Here is another gem from one of our regulars, Mike Barnes of Gateway Fellowship in Natomas. When I read his thoughts about following, it is sobering to me to realize that what I do (or don't do) affects those around me and those who follow me. I trust it will challenge you in a similarly healthy way. -Ray
My wife and I regularly drive together to church on Sundays but occasionally need to drive separately. Such was the occasion on a recent weekend when, as we walked out of the house, Janet said to me, “I will follow you.” The meaning of her four simple words have become more profound in the days since first spoken.
As I lead the way over surface streets and then the freeway towards church, I kept watch in my mirrors to see that Janet was keeping pace. When making lane changes or turns, I made sure I timed them so that she could also change course.
At one point, I moved into a faster lane and then saw that my wife was blocked by surrounding traffic. Had I not noticed and continued ahead, instead of slowing as I did, we would have found considerable and unanticipated distance between us. At this point and in the days since, Janet’s words took on new meaning.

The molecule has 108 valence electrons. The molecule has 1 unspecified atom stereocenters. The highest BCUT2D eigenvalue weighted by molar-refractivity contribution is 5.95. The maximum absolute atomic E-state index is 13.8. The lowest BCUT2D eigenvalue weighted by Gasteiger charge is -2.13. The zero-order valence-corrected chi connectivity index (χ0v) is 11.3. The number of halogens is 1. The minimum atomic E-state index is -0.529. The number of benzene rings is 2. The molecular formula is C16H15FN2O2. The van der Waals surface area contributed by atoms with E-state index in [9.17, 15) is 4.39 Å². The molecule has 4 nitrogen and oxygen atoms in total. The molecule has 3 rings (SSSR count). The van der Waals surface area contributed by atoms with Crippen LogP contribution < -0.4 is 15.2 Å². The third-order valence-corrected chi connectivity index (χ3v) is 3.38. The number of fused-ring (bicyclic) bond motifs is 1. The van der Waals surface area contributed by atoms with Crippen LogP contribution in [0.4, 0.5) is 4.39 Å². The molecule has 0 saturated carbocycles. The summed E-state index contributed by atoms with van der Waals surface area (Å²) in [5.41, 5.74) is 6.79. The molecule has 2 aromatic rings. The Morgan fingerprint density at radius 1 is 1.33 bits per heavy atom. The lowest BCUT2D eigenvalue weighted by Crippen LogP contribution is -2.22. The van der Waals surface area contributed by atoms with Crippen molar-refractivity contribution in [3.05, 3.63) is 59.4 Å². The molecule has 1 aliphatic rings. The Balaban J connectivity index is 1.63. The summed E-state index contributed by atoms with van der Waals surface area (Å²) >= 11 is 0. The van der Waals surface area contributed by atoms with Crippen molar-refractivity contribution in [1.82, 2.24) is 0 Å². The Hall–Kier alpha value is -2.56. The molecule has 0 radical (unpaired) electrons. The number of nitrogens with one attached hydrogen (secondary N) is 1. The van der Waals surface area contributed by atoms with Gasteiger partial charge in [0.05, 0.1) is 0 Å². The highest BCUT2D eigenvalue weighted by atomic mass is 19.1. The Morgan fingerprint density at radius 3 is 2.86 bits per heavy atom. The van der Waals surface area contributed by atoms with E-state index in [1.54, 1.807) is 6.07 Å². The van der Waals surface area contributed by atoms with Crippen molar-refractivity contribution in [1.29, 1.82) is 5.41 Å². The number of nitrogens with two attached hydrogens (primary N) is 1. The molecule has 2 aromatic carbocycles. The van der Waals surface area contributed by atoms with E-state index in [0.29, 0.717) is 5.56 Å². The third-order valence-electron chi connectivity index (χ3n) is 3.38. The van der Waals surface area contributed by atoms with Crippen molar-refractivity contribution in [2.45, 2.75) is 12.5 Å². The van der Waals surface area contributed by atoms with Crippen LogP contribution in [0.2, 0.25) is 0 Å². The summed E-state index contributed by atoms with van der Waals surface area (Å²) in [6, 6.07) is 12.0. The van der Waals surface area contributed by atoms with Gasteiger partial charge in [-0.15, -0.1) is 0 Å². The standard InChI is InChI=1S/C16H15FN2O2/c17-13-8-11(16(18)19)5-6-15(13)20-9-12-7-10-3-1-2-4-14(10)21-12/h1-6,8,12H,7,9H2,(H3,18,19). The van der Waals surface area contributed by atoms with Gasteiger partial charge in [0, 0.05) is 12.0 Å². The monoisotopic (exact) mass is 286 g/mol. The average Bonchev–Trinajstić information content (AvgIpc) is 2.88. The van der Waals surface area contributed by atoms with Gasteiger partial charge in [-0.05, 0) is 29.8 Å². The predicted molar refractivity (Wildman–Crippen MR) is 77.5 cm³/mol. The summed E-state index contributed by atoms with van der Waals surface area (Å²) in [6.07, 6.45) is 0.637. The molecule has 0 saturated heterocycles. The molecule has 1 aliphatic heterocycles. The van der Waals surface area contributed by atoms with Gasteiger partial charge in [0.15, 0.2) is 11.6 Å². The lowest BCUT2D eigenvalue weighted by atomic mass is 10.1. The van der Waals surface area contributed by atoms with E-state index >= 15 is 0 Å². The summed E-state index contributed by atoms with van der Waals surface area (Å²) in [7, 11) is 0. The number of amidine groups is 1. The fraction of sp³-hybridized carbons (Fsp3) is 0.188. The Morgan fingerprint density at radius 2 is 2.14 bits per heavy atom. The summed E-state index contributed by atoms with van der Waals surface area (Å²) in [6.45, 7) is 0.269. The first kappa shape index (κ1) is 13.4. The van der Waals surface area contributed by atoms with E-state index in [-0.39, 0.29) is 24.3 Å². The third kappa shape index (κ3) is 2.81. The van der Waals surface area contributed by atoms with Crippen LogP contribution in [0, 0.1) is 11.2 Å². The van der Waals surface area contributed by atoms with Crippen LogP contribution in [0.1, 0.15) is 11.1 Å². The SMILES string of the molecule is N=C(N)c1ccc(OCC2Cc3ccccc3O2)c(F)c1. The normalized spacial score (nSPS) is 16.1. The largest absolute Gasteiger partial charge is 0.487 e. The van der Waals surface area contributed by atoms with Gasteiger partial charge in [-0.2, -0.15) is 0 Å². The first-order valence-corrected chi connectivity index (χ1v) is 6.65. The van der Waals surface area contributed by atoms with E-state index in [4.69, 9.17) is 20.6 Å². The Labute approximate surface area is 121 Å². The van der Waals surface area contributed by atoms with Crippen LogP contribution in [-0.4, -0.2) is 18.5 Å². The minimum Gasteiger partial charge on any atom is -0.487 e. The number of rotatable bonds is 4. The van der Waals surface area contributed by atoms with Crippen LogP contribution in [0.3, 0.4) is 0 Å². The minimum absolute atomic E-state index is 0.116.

Whether understood or even desired, as a husband, father, co-worker, friend, and Christian I have others ‘following’ me and who are affected by my decisions.
When I forge ahead quickly with a new plan at work but don’t involve others in the thought process, I effectively leave them ‘stuck in traffic’ behind me. When I demand that friends just ‘accept me for who I am’ rather than seek personal maturity and accountability, I force them to decide to either slow down or move on.
I see how often as a father of now-adult children I was more concerned with just moving ahead quickly instead of seeking understanding, and through my sternness, dogma, or frustration failed to take into consideration where they were and the ‘traffic’ they had to deal with when I was correcting or admonishing them harshly.
And my wife, the one whose four simple words has taken me so much further than a simple drive to church. She willingly follows me not just to church on Sunday, but in the paths of this life’s peaks, deep valleys, boring straightaways, and unexpected sharp turns.
Knowing my wife, family, and others do indeed follow me in various ways, I must ‘keep watch’ and be even more considerate of where they are when I change lanes, speed up, or make turns caused by the many decisions affecting us all. In doing so I hope to prevent unnecessary and unanticipated distances in the relationships I hold dear.
And how can I not also consider a similar truth of my life’s statement to the One to whom we are each betrothed. It is either a flexible promise where I say I will follow Him, or instead descriptive of a current truth. Just as my bride’s life towards me conveys not four, but three profound words, may His bride’s also proclaim: I follow You.